New Research Data Shows Cannabis and Hallucinogen Usage Rates Continue to Rise Among Adults

Addict sits in a dark room

Examining drug use trends across America is important because it gives public health officials, policymakers, and concerned citizens insight into which drugs are being used the most and what new drugs may be on the horizon. According to an August 2023 report by the National Institute on Drug Abuse, cannabis, hallucinogens, and alcohol are the three most frequently reported drugs being used by both young adults and middle-aged adults.

Despite Known Harms, Americans Increasingly Experiment with Cannabis, Hallucinogens, and Alcohol

In 2022, the use of cannabis and hallucinogens among adults 35 to 50 reached a new all-time high, continuing an upward trajectory that had been present for years. Meanwhile, among young adults, the use of cannabis and hallucinogens also escalated, reaching new highs for this age group as well.

Last but not least, despite a reported ten-year decline in binge drinking of alcohol among young people, adults 35 to 50 reported the highest-ever prevalence of binge drinking in this age group since recording began.

People at a party, high

The findings suggest certain mind-altering substances are growing in popularity despite efforts by public health officials to prevent their use. “Substance use is not limited to teens and young adults, and these data help us understand how people use drugs across the lifespan,” said NIDA director Nora Volkow, M.D. “Understanding these trends is a first step, and it is crucial that research continues to illuminate how substance use and related health impacts may change over time. We want to ensure that people from the earliest to the latest stages in adulthood are equipped with up-to-date knowledge to help inform decisions related to substance use.” To Dr. Volkow’s point, it is crucial to inform and educate the public on the harmful side effects of cannabis, hallucinogens, and alcohol.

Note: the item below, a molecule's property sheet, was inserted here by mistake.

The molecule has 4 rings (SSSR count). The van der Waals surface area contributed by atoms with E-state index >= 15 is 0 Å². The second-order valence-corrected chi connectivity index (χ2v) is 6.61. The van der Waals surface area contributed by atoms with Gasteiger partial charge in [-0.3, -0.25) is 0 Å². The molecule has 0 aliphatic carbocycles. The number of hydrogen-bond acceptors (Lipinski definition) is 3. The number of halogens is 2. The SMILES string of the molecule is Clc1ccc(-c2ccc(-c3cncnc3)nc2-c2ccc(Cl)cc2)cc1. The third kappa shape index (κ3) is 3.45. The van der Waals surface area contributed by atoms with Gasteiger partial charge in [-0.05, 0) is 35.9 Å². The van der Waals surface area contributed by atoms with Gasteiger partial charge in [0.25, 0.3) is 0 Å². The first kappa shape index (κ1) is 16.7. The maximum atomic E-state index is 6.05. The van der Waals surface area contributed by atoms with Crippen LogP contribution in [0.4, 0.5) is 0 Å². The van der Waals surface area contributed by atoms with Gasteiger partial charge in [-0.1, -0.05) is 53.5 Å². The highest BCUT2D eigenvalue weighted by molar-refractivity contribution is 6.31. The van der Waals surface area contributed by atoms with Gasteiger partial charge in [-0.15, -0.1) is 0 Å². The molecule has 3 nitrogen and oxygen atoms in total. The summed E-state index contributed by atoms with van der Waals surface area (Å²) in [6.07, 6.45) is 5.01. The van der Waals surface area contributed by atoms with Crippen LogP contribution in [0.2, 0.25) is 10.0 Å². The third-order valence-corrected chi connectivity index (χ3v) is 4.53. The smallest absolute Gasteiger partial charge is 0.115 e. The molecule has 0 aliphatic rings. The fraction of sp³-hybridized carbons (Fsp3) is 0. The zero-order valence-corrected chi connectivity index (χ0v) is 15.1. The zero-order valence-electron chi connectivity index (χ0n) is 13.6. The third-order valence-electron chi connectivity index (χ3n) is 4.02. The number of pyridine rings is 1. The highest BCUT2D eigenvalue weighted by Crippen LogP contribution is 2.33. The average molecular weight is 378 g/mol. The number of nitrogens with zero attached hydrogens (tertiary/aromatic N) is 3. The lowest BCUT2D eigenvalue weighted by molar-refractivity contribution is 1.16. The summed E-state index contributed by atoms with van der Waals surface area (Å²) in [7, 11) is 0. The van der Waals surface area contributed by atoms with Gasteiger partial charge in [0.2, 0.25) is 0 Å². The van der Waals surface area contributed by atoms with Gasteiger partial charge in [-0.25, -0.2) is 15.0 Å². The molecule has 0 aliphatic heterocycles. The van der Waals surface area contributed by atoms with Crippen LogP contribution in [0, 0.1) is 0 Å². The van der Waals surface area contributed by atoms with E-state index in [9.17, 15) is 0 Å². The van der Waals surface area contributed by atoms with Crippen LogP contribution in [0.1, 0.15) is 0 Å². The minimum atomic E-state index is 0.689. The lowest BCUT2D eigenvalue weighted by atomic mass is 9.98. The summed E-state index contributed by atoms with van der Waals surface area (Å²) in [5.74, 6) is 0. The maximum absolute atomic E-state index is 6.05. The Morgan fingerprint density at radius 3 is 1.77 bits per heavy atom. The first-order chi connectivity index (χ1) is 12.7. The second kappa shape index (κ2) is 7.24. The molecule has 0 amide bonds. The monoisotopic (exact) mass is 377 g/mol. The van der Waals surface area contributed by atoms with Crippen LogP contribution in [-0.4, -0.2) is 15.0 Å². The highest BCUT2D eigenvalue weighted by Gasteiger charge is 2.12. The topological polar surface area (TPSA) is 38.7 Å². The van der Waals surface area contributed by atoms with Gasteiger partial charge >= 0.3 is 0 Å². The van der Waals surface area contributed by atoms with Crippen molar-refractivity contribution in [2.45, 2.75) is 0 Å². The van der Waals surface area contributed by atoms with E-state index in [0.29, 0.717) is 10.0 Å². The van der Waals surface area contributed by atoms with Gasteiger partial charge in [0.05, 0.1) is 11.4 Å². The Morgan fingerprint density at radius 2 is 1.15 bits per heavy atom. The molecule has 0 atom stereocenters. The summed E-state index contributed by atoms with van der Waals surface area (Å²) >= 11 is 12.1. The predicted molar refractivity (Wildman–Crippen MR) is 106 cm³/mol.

Cannabis Use and Attendant Harm

According to the research, 44% of adults between the ages of 19 and 30 used cannabis in 2022, an increase from 35% in 2017 and 28% in 2012. Daily use of marijuana also escalated, with 11% of adults in this age group reporting daily use (compared to 8% in 2017 and 6% in 2012).

Marijuana use also increased among middle-aged adults. Among adults 35 to 50, 28% used cannabis in 2022. This figure was significantly greater than in 2017 (17%) and 2012 (13%).

Cannabis has known harmful side effects. Short-term effects include:

  • Altered senses
  • Changes in mood
  • Reduced coordination
  • Altered sense of time
  • Impaired short-term memory
  • Difficulty thinking and problem-solving
  • Hallucinations, delusions, and psychosis

Long-term effects can include permanent memory loss and permanent changes in brain structure and function, including reduced IQ and hampered cognitive capacity.

Hallucinogen Use and Attendant Harm

According to the research, among adults ages 19 to 30, 8% reported using hallucinogens, significantly higher than five years ago (5% in 2017) and ten years ago (just 3% in 2012). The most frequently reported hallucinogens of choice included LSD, MDMA, mescaline, peyote, shrooms (psilocybin), and PCP.

Hallucinogen use is also on the rise among middle-aged American adults. For adults 35 to 50, 4% used hallucinogens in 2022. This figure is more than double the percentage of adults in this age group who used hallucinogens in 2021 and four times the percentage who used hallucinogens in 2017 and 2012.

Man hallucinating

Hallucinogens can produce many different side effects depending on what type of hallucinogen one uses. The National Institute on Drug Abuse warns that effects may be difficult to predict because users can never truly know what is in the hallucinogen they’re using. Effects also vary depending on how much of the drug a user consumes. But some of the more commonly reported effects include: